US Supreme Court changes threaten to immortalize far-right intolerance

US Supreme Court changes threaten to immortalize far-right intolerance

There is a reason why evangelical Christians hold their noses and continue enthusiastically supporting a US president who offends many of their moral principles: Donald Trump’s greatest triumph has been in remolding the American Supreme Court in a deeply conservative hue. This court in turn upholds the president’s hard-line immigration policies and fights back against diversity and the historic achievements of American liberalism. 
 
The appointment of Justice Neil Gorsuch (along with a rabble of poorly-qualified but rabidly right-wing judges) earlier in his presidency can now be consolidated by a further Trump appointee after the retirement of centrist Justice Anthony Kennedy (who had held his position since the Reagan era), with other judges from the nine-member Supreme Court also close to retirement. As a New York Times editorial warned: “With Justice Kennedy’s departure, the court is very likely to lock in an unmoderated, hard-right majority for the rest of most of our lives."
 
Last week, the Supreme Court proved its value for the president with a 5-4 decision upholding what we know as the “Muslim ban,” following on from Trump’s campaign pledge of a “complete shutdown of Muslims entering the United States.” Remarkably, the court’s decision implied that Trump’s motivations breached the constitution and “the principles of religious freedom and tolerance on which this nation was founded.” Nevertheless, they resolved that the president was “well within executive authority.” Dissenting judge Sonya Sotomayor accused her colleagues of “blindly accepting the government’s misguided invitation to sanction a discriminatory policy motivated by animosity toward a disfavored group.”
 
This apparent vindication of a flagship Trump policy follows weeks of immigration topping the news agenda. Trump’s “zero tolerance” for illegal immigration led to traumatized children and babies detained separately from their parents in what could charitably be described as concentration camps. Despite Trump’s allies arguing that such excessively draconian policies were necessary, public outrage forced Trump into a rare U-turn, outlawing the separation of children, but ghoulishly threatening parents they could only see their offspring again if they agreed to deportation.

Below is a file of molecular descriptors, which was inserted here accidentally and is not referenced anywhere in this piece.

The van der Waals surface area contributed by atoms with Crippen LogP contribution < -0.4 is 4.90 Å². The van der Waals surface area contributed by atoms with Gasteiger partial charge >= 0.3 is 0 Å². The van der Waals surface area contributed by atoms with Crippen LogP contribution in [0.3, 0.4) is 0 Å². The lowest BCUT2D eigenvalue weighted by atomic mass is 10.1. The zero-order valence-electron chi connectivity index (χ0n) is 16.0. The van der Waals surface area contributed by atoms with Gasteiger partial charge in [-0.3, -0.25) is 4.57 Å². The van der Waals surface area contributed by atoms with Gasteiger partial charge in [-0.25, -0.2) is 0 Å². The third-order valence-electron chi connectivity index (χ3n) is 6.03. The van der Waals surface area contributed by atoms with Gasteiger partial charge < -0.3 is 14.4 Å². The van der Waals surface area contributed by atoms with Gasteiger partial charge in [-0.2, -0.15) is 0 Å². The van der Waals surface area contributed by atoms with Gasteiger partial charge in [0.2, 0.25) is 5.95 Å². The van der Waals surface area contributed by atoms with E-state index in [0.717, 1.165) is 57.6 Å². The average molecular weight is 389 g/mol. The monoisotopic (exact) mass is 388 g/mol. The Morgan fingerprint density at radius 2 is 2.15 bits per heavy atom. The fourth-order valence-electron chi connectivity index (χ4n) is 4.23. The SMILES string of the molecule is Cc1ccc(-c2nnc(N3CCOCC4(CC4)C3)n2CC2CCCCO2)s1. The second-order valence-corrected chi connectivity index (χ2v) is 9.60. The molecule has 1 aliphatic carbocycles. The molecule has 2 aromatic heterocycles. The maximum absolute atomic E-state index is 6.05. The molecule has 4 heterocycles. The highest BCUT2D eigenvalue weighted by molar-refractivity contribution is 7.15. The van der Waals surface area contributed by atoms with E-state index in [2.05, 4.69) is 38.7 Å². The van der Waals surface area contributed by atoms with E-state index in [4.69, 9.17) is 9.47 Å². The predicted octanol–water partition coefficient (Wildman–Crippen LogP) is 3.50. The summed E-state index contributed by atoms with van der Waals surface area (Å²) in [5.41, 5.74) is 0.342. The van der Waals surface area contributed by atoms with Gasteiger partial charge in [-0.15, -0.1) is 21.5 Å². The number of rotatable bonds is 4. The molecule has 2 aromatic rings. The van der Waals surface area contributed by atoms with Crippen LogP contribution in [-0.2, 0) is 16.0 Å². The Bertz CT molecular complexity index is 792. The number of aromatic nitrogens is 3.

Trump’s alt-right immigration czar Stephen Miller has shunned consultation over his hard-line initiatives to avoid them being watered down by congressmen or career officials. The predictable result has been chaotic policy roll-outs, blindsiding even senior administration personnel. However, there is method in this madness: Ex-Trump adviser Steve Bannon boasted that they deliberately maximized the Muslim ban’s disruptive impact by unveiling it mid-weekend, “so the snowflakes would show up at the airports and riot.”

Trump wants to pitch himself to conservative Middle America as the strongman who stands up to liberal elites.

Baria Alamuddin

When democratic nations take sudden lurches to the right, we assume that such aberrations will quickly correct themselves. But, when radical fringes capture the administration, their invariable priority is remaking it in their own image. In Italy, Austria and Hungary, ascendant right-wingers consolidated their positions through seeking to dominate the security and intelligence services — with enthusiastic encouragement from Moscow. Nouri Al-Maliki in Iraq, Recep Tayyip Erdogan in Turkey and leaders in Poland and Hungary flooded the judiciary with like-minded cronies, ensuring pliant judges wouldn’t challenge self-interested, corrupt attacks on democratic institutions.